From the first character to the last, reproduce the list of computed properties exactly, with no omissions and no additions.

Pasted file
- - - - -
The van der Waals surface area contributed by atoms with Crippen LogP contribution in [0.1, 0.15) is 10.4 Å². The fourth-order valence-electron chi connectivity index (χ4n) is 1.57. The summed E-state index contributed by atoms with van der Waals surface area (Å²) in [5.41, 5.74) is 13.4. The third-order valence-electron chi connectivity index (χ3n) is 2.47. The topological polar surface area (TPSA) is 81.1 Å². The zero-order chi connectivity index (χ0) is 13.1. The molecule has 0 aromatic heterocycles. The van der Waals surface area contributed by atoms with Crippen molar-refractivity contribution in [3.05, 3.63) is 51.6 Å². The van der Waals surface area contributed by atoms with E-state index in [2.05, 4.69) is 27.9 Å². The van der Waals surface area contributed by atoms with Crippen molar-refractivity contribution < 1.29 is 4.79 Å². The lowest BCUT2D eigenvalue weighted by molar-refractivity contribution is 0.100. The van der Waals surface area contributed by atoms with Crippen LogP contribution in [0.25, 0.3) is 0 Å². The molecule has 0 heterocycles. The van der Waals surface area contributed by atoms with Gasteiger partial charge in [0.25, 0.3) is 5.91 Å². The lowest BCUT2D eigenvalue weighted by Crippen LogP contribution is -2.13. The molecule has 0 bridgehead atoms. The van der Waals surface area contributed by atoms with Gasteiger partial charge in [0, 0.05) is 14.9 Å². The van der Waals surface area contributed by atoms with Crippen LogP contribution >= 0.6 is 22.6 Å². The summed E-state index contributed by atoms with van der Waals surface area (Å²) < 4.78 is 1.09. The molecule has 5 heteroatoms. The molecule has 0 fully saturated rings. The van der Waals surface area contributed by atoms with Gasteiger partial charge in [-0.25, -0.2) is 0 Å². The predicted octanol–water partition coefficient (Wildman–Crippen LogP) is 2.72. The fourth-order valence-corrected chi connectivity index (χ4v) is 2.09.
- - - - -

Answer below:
The van der Waals surface area contributed by atoms with Crippen LogP contribution in [0.1, 0.15) is 10.4 Å². The fourth-order valence-electron chi connectivity index (χ4n) is 1.57. The summed E-state index contributed by atoms with van der Waals surface area (Å²) in [5.41, 5.74) is 13.4. The third-order valence-electron chi connectivity index (χ3n) is 2.47. The topological polar surface area (TPSA) is 81.1 Å². The zero-order chi connectivity index (χ0) is 13.1. The molecule has 0 aromatic heterocycles. The van der Waals surface area contributed by atoms with Crippen molar-refractivity contribution in [3.05, 3.63) is 51.6 Å². The van der Waals surface area contributed by atoms with E-state index in [2.05, 4.69) is 27.9 Å². The van der Waals surface area contributed by atoms with Crippen molar-refractivity contribution < 1.29 is 4.79 Å². The lowest BCUT2D eigenvalue weighted by molar-refractivity contribution is 0.100. The van der Waals surface area contributed by atoms with Crippen LogP contribution in [0.25, 0.3) is 0 Å². The molecule has 0 heterocycles. The van der Waals surface area contributed by atoms with Gasteiger partial charge in [0.25, 0.3) is 5.91 Å². The lowest BCUT2D eigenvalue weighted by Crippen LogP contribution is -2.13. The molecule has 0 bridgehead atoms. The van der Waals surface area contributed by atoms with Gasteiger partial charge in [0, 0.05) is 14.9 Å². The van der Waals surface area contributed by atoms with Crippen LogP contribution >= 0.6 is 22.6 Å². The summed E-state index contributed by atoms with van der Waals surface area (Å²) < 4.78 is 1.09. The molecule has 5 heteroatoms. The molecule has 0 fully saturated rings. The van der Waals surface area contributed by atoms with Gasteiger partial charge in [-0.25, -0.2) is 0 Å². The predicted octanol–water partition coefficient (Wildman–Crippen LogP) is 2.72. The fourth-order valence-corrected chi connectivity index (χ4v) is 2.09.